TOKYO — Japan's All Nippon Airways on Friday said it swung to a group operating loss of 8.1 billion yen ($104.2 million) in April-June from profit a year earlier after the March disasters hit demand.
The loss compared to a 2.9 billion yen operating profit in the same period in 2010, amid tumbling passenger numbers in the aftermath of the March 11 earthquake, tsunami and meltdowns at the Fukushima Daiichi nuclear plant.
The group sank to a net loss of 8.4 billion yen in the first quarter, widening a loss of 5.2 billion yen posted a year earlier.
However, the group pointed towards a recovery later in the year, forecasting an annual net profit of 20 billion yen for the year ending March 2012, 14 percent down.
The airline held off releasing an earnings outlook in April when announcing results for the business year ended March 2011, due to the uncertain impact of the disasters.
"The losses during the period reflect the severe disruption caused by the Great East Japan earthquake in March which resulted in a significant decline in passenger numbers," ANA said in a statement.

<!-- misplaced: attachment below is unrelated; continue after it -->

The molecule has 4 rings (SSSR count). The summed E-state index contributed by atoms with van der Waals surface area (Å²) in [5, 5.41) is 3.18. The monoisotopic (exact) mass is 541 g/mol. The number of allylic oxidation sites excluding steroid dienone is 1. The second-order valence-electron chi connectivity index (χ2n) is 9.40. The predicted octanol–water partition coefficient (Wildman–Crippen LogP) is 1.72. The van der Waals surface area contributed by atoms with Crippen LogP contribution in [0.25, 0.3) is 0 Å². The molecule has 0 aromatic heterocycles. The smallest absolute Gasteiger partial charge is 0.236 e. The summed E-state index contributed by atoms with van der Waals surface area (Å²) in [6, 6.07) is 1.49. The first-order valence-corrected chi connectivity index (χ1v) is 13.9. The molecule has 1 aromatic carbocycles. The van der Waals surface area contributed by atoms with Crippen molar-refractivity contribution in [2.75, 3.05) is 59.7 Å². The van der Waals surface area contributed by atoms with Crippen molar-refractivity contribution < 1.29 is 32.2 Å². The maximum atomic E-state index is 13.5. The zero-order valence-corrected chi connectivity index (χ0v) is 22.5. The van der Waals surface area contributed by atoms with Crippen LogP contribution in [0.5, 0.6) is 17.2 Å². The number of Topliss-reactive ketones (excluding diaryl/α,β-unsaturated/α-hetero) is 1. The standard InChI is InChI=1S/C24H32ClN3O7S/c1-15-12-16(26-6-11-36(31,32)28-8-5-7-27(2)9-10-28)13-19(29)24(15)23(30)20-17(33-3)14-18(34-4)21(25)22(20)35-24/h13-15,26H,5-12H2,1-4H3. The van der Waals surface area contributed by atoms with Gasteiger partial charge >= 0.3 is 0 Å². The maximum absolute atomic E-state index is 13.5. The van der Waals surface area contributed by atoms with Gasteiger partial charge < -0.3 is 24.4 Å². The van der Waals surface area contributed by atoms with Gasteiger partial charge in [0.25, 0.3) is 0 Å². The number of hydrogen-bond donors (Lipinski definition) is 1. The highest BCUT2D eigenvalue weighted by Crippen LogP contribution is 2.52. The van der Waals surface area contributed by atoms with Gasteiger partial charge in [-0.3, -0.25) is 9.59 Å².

"Despite the steady recovery of the Japanese economy during the period, the short-term outlook remains unclear due to factors including restrictions on electric power distribution, the nuclear power shutdown, and a steep rise in crude oil prices," it said.
While post-quake passenger traffic levels began to pick up in the middle of April, ANA said business demand was showing early recovery but "recovery in leisure demand is slow; above all, with in-bound passenger numbers significantly down".
Despite the uncertainties, ANA also forecast a 70 billion yen operating income, up 3.2 percent on-year, on revenue of 1.41 trillion, up 3.9 percent.
As ANA adopted a 30 billion yen programme to boost demand and cut costs, revenue slipped just 0.6 percent in April-June to 305.0 billion yen from 306.9 billion a year earlier.
The airline cut services and deployed smaller planes to cope with the post-quake drop in passenger demand.
The Japanese carrier is set to begin services in the third quarter using Boeing's 787 Dreamliner after years of delays.
Boeing had originally promised to roll out the plane in 2008, but a string of technical mishaps and delays have slowed the testing programme for the jets, heralded as a new generation of highly fuel-efficient mid-sized aircraft.
Earlier this month ANA and Southeast Asia's largest budget carrier AirAsia said they will form a joint venture to establish a low-cost airline based in Tokyo.
ANA also holds a 33.4 percent stake in budget carrier Peach, which aims to begin domestic services out of Kansai International Airport in the western Japanese city of Osaka in March 2012.
Shares in ANA closed 1.50 percent lower at 261 yen in Tokyo before the earnings announcement.
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